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|Paper IPM / Cognitive / 13470||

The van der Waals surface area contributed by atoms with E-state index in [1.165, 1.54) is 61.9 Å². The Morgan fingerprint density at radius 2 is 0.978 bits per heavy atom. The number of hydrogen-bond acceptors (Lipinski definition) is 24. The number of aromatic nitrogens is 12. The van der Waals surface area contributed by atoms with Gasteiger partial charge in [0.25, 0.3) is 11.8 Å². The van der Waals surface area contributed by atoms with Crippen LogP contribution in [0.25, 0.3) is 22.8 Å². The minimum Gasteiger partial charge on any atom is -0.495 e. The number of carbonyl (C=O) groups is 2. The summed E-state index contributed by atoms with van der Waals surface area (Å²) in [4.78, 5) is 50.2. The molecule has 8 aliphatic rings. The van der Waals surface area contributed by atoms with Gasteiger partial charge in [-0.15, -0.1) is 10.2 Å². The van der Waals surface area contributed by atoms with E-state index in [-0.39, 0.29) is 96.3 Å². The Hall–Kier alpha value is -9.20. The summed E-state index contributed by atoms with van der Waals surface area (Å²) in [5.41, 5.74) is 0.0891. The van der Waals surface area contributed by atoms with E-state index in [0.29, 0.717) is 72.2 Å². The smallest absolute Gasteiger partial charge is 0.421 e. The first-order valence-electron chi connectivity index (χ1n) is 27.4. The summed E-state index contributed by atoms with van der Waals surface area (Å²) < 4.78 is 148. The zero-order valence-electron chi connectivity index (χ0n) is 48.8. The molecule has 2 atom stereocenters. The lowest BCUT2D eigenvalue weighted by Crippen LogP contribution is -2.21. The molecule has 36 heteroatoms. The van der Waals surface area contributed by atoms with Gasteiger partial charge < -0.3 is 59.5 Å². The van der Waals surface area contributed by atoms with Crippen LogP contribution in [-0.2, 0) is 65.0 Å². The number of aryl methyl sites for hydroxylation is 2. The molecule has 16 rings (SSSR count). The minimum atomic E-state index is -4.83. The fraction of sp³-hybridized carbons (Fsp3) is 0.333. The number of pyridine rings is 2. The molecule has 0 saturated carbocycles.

Visual object categorization is a critical task in our everyday life. Many studies have explored category representation in the inferior temporal (IT) cortex at the level of single neurons and population. However, it is not clear how behavioral demands modulate this category representation. Here we recorded from the IT single neurons in monkeys performing two different tasks with the identical visual stimuli: passive fixation and body/object categorization. We found that the category selectivity of the IT neurons was improved in the categorization task compared to the passive task where reward was not contingent on image category. The category improvement was the result of larger rate enhancement for the preferred category and smaller response variability for both preferred and non-preferred categories. These specific modulations in the response of IT category neurons enhanced the signal to noise ratio of the neural responses to discriminate better between the preferred and non-preferred categories. Our results provide new insight into the adaptable category representation in the IT cortex which depends on the behavioral demands and also the neural processes underlying the visual object category information.
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